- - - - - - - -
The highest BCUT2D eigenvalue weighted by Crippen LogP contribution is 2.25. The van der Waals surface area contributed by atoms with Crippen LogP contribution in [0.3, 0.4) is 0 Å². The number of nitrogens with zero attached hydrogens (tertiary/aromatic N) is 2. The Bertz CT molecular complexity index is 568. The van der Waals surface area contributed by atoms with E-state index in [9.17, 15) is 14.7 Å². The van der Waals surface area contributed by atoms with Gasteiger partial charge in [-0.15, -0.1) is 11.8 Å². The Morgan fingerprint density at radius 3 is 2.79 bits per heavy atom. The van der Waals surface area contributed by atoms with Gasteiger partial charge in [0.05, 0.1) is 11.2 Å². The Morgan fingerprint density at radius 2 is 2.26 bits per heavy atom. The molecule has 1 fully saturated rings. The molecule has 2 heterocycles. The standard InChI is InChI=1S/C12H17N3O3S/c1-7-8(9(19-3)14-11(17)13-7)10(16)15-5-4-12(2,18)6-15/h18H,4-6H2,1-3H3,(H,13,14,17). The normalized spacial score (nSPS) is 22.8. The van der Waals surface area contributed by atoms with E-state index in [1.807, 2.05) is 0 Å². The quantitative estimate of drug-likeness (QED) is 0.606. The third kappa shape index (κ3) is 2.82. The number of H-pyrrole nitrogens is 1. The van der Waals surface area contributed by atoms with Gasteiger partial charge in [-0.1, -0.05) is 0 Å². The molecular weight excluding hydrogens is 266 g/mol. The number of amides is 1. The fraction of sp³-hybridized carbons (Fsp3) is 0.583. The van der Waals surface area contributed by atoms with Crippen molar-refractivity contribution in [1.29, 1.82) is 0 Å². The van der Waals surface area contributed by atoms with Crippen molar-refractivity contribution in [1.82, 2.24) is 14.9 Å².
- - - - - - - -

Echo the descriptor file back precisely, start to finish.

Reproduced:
The highest BCUT2D eigenvalue weighted by Crippen LogP contribution is 2.25. The van der Waals surface area contributed by atoms with Crippen LogP contribution in [0.3, 0.4) is 0 Å². The number of nitrogens with zero attached hydrogens (tertiary/aromatic N) is 2. The Bertz CT molecular complexity index is 568. The van der Waals surface area contributed by atoms with E-state index in [9.17, 15) is 14.7 Å². The van der Waals surface area contributed by atoms with Gasteiger partial charge in [-0.15, -0.1) is 11.8 Å². The Morgan fingerprint density at radius 3 is 2.79 bits per heavy atom. The van der Waals surface area contributed by atoms with Gasteiger partial charge in [0.05, 0.1) is 11.2 Å². The Morgan fingerprint density at radius 2 is 2.26 bits per heavy atom. The molecule has 1 fully saturated rings. The molecule has 2 heterocycles. The standard InChI is InChI=1S/C12H17N3O3S/c1-7-8(9(19-3)14-11(17)13-7)10(16)15-5-4-12(2,18)6-15/h18H,4-6H2,1-3H3,(H,13,14,17). The normalized spacial score (nSPS) is 22.8. The van der Waals surface area contributed by atoms with E-state index in [1.807, 2.05) is 0 Å². The quantitative estimate of drug-likeness (QED) is 0.606. The third kappa shape index (κ3) is 2.82. The number of H-pyrrole nitrogens is 1. The van der Waals surface area contributed by atoms with Gasteiger partial charge in [-0.1, -0.05) is 0 Å². The molecular weight excluding hydrogens is 266 g/mol. The number of amides is 1. The fraction of sp³-hybridized carbons (Fsp3) is 0.583. The van der Waals surface area contributed by atoms with Crippen molar-refractivity contribution in [1.29, 1.82) is 0 Å². The van der Waals surface area contributed by atoms with Crippen molar-refractivity contribution in [1.82, 2.24) is 14.9 Å².